When an individual celebrates success with members of their group (e.g. after scoring a penalty kick in football) it enhances the relationships within the group, rather than highlighting the achievement of one individual. Research shows that whilst celebrating success together as a group increases contagion of positive emotions between members of the group, it may also produce negative emotions among individuals in an opposing group (13). This means that individuals in a group should celebrate achievement together in order to exchange positive emotions, but also because it can produce negative emotional contagion towards opponents, which may provide some kind of competitive advantage.


How Can YOU Use Emotional Contagion

Emotional contagion typically occurs subconsciously, in order to deliberately influence the emotions of others you must be able to carefully manage and display your emotions (2). This is not an easy thing to do, emotions are sensitive, unstable, and usually occur without giving you any indication. Techniques such as self-talk, imagery, meditation and reframing can enable individuals to better regulate their emotions (14). To deliberately cause emotional contagion simply conveying a certain emotion might not be enough, you should also adjust your physical appearance, such as your posture, facial expressions, and demeanour. Also, verbal communication, i.e. the way you speak in terms of your tone and intensity, is likely to influence others. Emotional contagion in practice then is not straightforward, and relies on you being able to reflect on your emotions, body language, and speech. Below are some useful tips on how to develop positive emotional contagion in your own group:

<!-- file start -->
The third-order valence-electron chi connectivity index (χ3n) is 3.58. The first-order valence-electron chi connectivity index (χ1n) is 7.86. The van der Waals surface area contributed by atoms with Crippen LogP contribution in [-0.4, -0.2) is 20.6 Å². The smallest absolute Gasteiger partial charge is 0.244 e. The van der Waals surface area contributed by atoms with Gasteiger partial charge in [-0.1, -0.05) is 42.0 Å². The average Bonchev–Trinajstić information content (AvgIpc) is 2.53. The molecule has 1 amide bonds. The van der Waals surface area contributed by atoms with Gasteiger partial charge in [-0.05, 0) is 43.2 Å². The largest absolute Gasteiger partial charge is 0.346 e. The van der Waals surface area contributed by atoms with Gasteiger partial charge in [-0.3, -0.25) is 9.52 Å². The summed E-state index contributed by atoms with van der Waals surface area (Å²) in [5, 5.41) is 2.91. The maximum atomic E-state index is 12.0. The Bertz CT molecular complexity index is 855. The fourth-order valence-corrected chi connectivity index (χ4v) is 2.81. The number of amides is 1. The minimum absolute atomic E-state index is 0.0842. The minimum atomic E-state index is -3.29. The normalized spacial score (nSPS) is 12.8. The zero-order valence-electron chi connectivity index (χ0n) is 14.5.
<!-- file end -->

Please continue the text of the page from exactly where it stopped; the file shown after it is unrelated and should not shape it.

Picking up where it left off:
+ Good posture - no slouching

+ Clear communication that is easy to understand